Tuesday, 23 August 2011

3x6 Bee

Here's the blocks I've received so far in this online block swap - one more set to go and then it will be time for a new colour scheme!

Monday, 22 August 2011

Grandkids are great!

Just wanted to share a couple pics of my grand-kids with you - I'm a little biased, but they are really adorable!
Princess Isabelle
Smiley Simon
I'm so blessed to be able to live close enough to see them regularly!

--Ann

Saturday, 13 August 2011

Candy Tin Pincushion

Little tins are everywhere, from cough drops to candies, if your house is like mine, you have no shortage of tins. I brought back this tin of butterscotch candies from my recent trip to Holland along with some typical Dutch printed fabric.
 Trace on the backside of your feature fabric around your tin.
 Layer your feature fabric and a backing fabric right sides together.
Sew a little larger than your tracing - I used 1/4 inch.
Cut a slit in the backside and turn right side out through the slit.
 Stuff with fiberfill - not too firm, but not too soft.
 Glue bottom of tin with tacky glue or use your hot glue gun.
Push your filled pincushion into the bottom of the glued tin firmly.
 Let dry and put the lid on.
You can also add a magnet on the inside of the lid to keep your needles.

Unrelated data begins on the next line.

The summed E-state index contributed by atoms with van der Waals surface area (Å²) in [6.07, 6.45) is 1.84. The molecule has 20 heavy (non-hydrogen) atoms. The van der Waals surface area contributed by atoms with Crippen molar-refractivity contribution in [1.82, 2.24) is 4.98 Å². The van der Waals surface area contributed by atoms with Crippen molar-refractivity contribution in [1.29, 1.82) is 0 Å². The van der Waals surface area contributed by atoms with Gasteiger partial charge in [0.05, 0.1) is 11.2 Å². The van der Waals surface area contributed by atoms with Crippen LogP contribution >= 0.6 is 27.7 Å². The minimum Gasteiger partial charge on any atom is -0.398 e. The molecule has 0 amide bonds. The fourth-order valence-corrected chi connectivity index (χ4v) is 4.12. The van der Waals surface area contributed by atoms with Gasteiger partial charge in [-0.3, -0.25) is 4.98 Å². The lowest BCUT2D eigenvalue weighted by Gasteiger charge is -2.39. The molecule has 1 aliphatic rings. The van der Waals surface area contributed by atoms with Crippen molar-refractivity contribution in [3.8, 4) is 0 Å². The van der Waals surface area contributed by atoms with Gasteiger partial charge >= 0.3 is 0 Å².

There you have it - a cute pincushion from your sweet little tin!

--Ann

Friday, 12 August 2011

Horse-camping

To get off the beaten trails into some new areas to ride, we want to do some horse-camping. That means having a trust-worthy horse that you can pack with your food, clothing and shelter so you arrive at your camping area with everything intact! In spite of the fact that we've had many horses in and out of our pasture, we didn't have one with that temperament until little Sugar came along.
Adjusting the pack saddle.
Putting on the pack boxes.
Horses are a flight animal, which means that if they are faced with anything they fear, they will run away if they have a choice. Most horses are desensitized when they are young by being exposed to different "fear" items during their training. Flapping tarps, barking dogs, kids on bicycles, hikers with backpacks, wooden bridges and large rocks in the middle of nowhere are just a few of the things that will spook a nervous horse. Although our horses are broke, there are still things that will set them off and pack boxes and flapping tarps are a couple of those things.

Sugar is unconcerned with the flapping tarp.
Standing still while tarp is adjusted.
From the day we brought Sugar home, she expressed curiosity rather than fear at things normally considered scary for our other horses. In the process of sacking out (rubbing a large empty feed sack over the horse), she would stand still, look at me over her shoulder with a look that said "Are you done yet?" So, as part of her training, Sugar learned about pack saddles and tarps and she was awesome!

Tying the diamond hitch
All packed and ready to travel.
 She's an amazing horse - all of this is after only a week of riding and training.
Here's Sugar reading the ultimate How-to-pack book to make sure everything's done correctly.
Next year we will be doing an overnight trip somewhere in the back country and we might even be able to pack some fresh eggs with a pack horse this level-headed!

--Ann



Thursday, 11 August 2011

Mini Quilt Exchange

Just finished another round of the Mini QT swap on Flickr. This round's theme was true-mini. Here's the one I made for JanBran: